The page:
Updated: May 18
Celebrated and recognized by wine enthusiasts all over the world, Pinot Noir is widely known for its high acidity, pale to medium color, light body, and low to medium tannins.
Pinot Noir is a black grape variety with thin skin. It grows well in cool to moderate climates, producing red wines with fresh fruit flavors. This variety requires a lot of tender loving care from winemakers because it is highly susceptible to rot and disease. Its tight bunches limit airflow, causing rot and uneven ripening while its thin skin makes it prone to sunburn.
The fruit shows strawberry, raspberry, and red cherry notes - fresh from cool climate regions to cooked in warmer temperatures. The best Pinot Noirs exhibit subtle aromas of smoke and cloves often derived from oak. When stored in the bottle for several years, tertiary flavors of forest floor and mushroom also develop - adding a new layer to the magic of this beautiful red wine.
Pinot Noir can stand alone as a single varietal wine but is versatile enough to be used in Rosé and sparkling wines such as Champagne.
Burgundy is the home and origin of Pinot Noir. The climate there ranges from cool in the north to moderate further south. Wines labeled Bourgogne AOC are best to drink young with their light to medium body, high acidity, low tannins, and fresh fruit flavors. Village wines in Cote d’Or (Gevrey-Chambertin AOC and Nuits-Saint-Georges AOC) and Cote de Beaune (Beaune AOC and Pommard AOC) offer more flavor intensity, complexity, and length as they are planted in more favorable conditions. The most sought-after wines come from prestigious Premier Cru and Grand cru vineyards situated on the south or southeast-facing slopes that give extra sunlight, allowing the grapes to fully ripen. With concentrated fruit flavors, subtle oak aromas, and eventual tertiary flavors of forest floor and mushroom - these wines boast high quality and rarity.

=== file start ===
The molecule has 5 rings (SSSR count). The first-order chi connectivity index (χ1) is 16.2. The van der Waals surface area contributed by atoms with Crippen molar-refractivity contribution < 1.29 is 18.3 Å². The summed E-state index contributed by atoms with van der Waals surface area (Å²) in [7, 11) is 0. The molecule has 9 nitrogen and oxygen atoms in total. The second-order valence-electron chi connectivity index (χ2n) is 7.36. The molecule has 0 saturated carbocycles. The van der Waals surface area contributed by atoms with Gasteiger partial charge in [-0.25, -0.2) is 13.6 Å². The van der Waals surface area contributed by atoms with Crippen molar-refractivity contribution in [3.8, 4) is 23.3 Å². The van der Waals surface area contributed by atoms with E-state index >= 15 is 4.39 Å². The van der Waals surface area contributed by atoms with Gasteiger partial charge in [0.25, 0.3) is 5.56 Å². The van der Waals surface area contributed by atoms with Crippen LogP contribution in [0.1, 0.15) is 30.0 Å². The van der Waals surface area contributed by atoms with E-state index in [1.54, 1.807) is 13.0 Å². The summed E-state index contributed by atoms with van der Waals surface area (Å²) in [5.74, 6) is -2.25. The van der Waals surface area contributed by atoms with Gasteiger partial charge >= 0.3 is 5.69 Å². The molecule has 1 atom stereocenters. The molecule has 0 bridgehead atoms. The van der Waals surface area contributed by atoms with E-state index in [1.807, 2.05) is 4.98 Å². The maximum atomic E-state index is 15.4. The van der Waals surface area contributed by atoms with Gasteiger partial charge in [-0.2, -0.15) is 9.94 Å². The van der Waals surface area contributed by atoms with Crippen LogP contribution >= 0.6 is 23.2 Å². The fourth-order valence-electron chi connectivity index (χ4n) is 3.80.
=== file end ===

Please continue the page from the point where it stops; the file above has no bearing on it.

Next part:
California and Oregon are two of the most notable producers of this grape variety in the United States. The moderating influences of morning fogs and sea breezes prevent undesirable cooked flavors in the wine. Look to Carneros, Sonoma, or Santa Barbara County for the finest examples of Californian Pinot Noir.
The cool to moderate climates of Martinborough and Marlborough make for the ideal home ground for Pinot Noir production - the most widely planted black grape varietal in all of New Zealand. While the two aforementioned regions produce light and fresh Pinot Noirs, Central Otago offers ripe and powerful wines with pronounced red fruit, medium to full body, and medium tannins. The region enjoys sunny days and cool nights surrounded by a ring of mountains.
Volcanic Hills Pinot Noir
A medley of ripe cherries and juicy plum intertwined with hints of cocoa chocolate and lifted notes of wild herbs. Volcanic Hills Pinot Noir is a quintessential red from the renowned cool-climate wine region of Central Otago.
Fermented for 30 days and aged in French Oak barrels for a minimum of 12 months, this Pinot shows nice glimpses of vanilla oak and portobello mushrooms building up to a fine elegant finish.
The wine presents a delicate body with vibrant acidity and smooth tannins that will pair beautifully with just about anything on the table. Discover the world of Central Otago Pinot Noir with this $73 bottle.
Cheese and Charcuterie
Smoked Tuna or Salmon
Roast Turkey and Cranberry Sauce